What do I teach?

Depending on the culture within your college and department, you might be provided with a set syllabus, required student learning outcomes and/or specific goals for your class.  In some cases, a very detailed program is established.  It is more likely, however, that faculty will be told the course number and title only-- perhaps with some student learning outcomes.  Here are some strategies for deciding what content, skills and activities to add to your course.

  • Talk to colleagues who have taught the course in the past.  They may be willing to share their syllabi and/or discuss their experiences.  Even if your teaching approach is different, you can learn a lot by what they say (and don't say) about the course's content, challenges and presentation.
  • Ask how this course fits into the curriculum.  For example, if students are expected to master specific concepts in order to be successful in future courses, it will be important to address those concepts in your course.  If the course is part of the General Education program, there may be specific GE goals and/or Institutional goals that factor in.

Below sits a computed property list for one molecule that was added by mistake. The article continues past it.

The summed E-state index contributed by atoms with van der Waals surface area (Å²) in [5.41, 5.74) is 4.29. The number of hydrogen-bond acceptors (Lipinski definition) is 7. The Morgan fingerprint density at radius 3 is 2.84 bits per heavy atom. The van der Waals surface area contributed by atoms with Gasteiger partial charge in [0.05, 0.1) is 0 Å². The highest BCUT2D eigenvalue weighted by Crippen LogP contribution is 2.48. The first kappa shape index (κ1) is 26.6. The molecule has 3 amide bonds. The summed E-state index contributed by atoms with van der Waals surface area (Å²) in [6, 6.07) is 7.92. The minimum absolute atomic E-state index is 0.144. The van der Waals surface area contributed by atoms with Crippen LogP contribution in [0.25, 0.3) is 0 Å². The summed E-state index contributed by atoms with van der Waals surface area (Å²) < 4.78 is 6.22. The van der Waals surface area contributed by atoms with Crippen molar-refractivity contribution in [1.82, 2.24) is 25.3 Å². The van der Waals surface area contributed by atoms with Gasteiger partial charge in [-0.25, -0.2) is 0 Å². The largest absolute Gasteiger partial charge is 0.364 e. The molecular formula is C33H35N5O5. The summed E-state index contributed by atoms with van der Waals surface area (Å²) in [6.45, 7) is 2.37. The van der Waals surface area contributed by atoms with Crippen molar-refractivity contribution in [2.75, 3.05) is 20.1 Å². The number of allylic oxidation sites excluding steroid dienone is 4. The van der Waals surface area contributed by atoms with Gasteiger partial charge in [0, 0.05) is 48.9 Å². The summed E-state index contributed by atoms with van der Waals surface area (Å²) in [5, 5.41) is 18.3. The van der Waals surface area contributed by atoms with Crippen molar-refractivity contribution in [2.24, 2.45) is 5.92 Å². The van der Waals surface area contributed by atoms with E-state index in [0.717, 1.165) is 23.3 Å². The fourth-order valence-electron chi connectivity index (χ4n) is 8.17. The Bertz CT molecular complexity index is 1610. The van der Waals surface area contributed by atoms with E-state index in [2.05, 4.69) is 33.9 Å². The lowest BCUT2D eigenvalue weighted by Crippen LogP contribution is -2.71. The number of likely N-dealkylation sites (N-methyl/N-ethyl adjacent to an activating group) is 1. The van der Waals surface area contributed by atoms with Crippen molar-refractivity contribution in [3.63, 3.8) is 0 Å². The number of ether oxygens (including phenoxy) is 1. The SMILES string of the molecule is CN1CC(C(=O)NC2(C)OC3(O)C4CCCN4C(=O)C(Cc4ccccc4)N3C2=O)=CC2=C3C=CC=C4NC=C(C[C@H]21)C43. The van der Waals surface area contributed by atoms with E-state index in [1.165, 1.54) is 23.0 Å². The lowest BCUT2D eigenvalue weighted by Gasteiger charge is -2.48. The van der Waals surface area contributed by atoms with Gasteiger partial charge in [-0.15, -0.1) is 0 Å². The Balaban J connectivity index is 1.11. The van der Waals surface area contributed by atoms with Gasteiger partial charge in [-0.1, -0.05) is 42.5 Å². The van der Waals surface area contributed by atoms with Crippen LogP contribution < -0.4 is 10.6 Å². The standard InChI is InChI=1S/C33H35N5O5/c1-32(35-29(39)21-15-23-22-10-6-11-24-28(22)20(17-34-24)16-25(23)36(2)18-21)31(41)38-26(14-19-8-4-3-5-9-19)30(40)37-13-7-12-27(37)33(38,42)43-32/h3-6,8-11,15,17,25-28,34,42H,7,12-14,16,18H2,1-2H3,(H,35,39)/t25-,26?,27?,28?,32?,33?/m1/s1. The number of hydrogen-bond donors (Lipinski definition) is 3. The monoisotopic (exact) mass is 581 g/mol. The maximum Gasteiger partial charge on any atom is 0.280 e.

• Consider using the principles of Backward Design.  Backward Design is a process where you first consider the end goals for your course then build in the content, skills and activities students will need to achieve those goals.  Understanding by Design (UBD) by Jay McTighe and Grant Wiggins (Pearson) is an oft-cited resource.  The ACSD (Association for Supervision and Curriculum Development) provides a white paper outlining UBD Framework.
  • Consider using the principles of Universal Design.  Universal Design is often confused with accessibility but it is more than just making sure that students can read your materials using assistive technologies:  universal design is a way of thinking about creating materials in different kinds of modalities in order to reach a broader range of learning styles.

How do I construct my syllabus?

Please see the TRC Course Syllabi webpage.  It might also be helpful to consult the Academic Calendar for information regarding holidays, final exam dates, etc.